Nỗi kinh hãi dai dẳng: Xác chết 400 tuổi bị nhốt trong mộ
các nhà khảo cổ tìm thấy mộ của em bé 6 tuổi (bị coi là ma hiện về) ở Ba Lan...
If reports from the time are to be believed, 17th-century Poland was awash in revenants (ma hiện về) — not vampires (ma cà rồng), exactly, but proto-zombies who harassed the living by drinking their blood or, less disagreeably, stirring up a ruckus (khuấy động gây náo loạn) in their homes. In one account, from 1674, a dead man rose from his tomb (ngôi mộ) to assault (hành hung) his relatives; when his grave was opened, the corpse (xác chết) was unnaturally preserved and bore traces of fresh blood.
Such reports were common enough that a wide range of remedies was employed to keep corpses from reanimating: cutting out their hearts, nailing them into their graves (đóng đinh vào mộ), hammering stakes through their legs (đóng cọc vào chân), jamming their jaws open with bricks (dùng gạch giữ hàm của họ mở) (to prevent them from gnawing their way out). In 1746, a Benedictine monk named Antoine Augustin Calmet published a popular treatise that sought, among other things, to distinguish real revenants from frauds.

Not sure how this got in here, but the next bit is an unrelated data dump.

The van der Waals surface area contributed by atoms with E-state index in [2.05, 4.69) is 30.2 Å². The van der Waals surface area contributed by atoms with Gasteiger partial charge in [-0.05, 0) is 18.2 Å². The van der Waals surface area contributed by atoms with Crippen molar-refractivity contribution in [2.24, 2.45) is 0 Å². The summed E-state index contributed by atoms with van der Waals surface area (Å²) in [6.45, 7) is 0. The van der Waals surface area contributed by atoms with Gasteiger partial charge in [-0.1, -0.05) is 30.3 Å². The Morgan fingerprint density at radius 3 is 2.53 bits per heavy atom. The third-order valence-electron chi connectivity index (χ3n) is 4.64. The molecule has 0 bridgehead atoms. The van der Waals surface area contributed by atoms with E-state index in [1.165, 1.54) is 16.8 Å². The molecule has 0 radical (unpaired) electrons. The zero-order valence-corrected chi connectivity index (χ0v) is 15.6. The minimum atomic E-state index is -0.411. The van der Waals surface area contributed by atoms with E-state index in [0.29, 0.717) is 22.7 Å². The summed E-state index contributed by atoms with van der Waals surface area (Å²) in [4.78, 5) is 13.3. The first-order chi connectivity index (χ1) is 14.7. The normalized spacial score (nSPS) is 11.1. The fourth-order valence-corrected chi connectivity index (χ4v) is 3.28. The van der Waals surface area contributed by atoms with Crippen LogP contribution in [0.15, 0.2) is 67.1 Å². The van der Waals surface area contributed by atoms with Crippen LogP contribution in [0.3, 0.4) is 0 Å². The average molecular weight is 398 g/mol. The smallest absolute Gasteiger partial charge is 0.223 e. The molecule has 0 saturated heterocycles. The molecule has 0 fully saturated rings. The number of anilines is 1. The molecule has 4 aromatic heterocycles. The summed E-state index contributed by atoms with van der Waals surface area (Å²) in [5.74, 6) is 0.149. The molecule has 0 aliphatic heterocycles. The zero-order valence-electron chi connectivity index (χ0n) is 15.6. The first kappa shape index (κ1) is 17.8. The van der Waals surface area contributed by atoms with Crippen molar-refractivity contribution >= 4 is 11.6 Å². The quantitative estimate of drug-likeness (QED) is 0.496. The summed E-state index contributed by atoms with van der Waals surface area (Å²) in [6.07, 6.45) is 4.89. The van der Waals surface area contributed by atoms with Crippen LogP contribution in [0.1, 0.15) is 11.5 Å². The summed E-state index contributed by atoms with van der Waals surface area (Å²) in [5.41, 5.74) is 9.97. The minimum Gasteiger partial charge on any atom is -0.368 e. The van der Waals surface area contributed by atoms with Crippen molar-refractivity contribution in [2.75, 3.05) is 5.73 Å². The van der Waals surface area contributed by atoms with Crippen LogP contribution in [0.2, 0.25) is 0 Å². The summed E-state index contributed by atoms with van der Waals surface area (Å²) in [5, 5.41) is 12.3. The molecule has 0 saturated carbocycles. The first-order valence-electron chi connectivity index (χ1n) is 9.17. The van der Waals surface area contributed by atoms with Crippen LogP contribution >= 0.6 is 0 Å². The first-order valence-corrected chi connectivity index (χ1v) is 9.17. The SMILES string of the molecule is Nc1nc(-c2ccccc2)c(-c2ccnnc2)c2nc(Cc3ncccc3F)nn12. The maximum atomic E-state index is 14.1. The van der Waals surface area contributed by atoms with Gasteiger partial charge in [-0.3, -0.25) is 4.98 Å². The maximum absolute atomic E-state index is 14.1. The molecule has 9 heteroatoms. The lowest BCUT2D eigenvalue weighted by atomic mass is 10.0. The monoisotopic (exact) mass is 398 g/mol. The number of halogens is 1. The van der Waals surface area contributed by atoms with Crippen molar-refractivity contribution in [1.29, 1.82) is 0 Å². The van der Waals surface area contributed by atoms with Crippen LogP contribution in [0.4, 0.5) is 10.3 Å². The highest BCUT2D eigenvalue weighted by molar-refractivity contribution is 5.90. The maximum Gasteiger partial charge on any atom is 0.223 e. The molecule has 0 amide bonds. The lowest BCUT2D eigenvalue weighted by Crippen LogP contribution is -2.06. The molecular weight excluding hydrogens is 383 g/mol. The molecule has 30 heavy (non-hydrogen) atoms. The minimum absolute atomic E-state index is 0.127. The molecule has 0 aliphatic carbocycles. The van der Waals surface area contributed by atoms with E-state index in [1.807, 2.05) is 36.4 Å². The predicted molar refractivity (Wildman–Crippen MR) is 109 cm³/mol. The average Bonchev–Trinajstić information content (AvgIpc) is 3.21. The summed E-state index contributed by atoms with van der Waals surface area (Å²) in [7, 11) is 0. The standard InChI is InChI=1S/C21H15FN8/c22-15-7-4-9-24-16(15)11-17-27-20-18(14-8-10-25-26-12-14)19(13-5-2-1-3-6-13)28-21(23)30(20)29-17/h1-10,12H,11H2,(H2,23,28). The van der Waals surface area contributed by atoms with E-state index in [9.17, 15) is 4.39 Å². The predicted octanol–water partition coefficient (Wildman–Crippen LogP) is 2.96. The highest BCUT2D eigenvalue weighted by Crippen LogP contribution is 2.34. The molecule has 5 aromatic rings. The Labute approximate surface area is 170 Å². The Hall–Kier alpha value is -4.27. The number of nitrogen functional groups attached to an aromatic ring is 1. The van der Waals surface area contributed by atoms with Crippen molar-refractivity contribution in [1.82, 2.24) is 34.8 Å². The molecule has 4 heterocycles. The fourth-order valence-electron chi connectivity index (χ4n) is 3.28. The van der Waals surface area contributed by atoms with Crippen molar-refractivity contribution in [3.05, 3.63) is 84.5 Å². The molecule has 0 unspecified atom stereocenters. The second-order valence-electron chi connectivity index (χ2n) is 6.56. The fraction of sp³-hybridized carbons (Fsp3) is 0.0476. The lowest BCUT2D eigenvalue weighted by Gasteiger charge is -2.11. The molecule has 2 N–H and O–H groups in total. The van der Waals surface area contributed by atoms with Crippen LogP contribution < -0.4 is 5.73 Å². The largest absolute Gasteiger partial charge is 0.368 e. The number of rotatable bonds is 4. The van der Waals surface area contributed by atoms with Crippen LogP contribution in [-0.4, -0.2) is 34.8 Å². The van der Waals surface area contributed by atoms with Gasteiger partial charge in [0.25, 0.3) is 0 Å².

Four centuries later, archaeologists (nhà khảo cổ học) in Europe have discovered the first physical evidence of a suspected child revenant. While excavating an unmarked mass cemetery at the edge of the village of Pień, near the Polish city of Bydgoszcz, researchers from Nicolaus Copernicus University in Toruń unearthed the remains of what has been widely described in news reports as a “vampire child.” The corpse, thought to have been about 6 at the time of death, was buried face down, with a triangular iron padlock under its left foot, in a likely effort to bind the child to the grave and keep it from haunting its family and neighbors.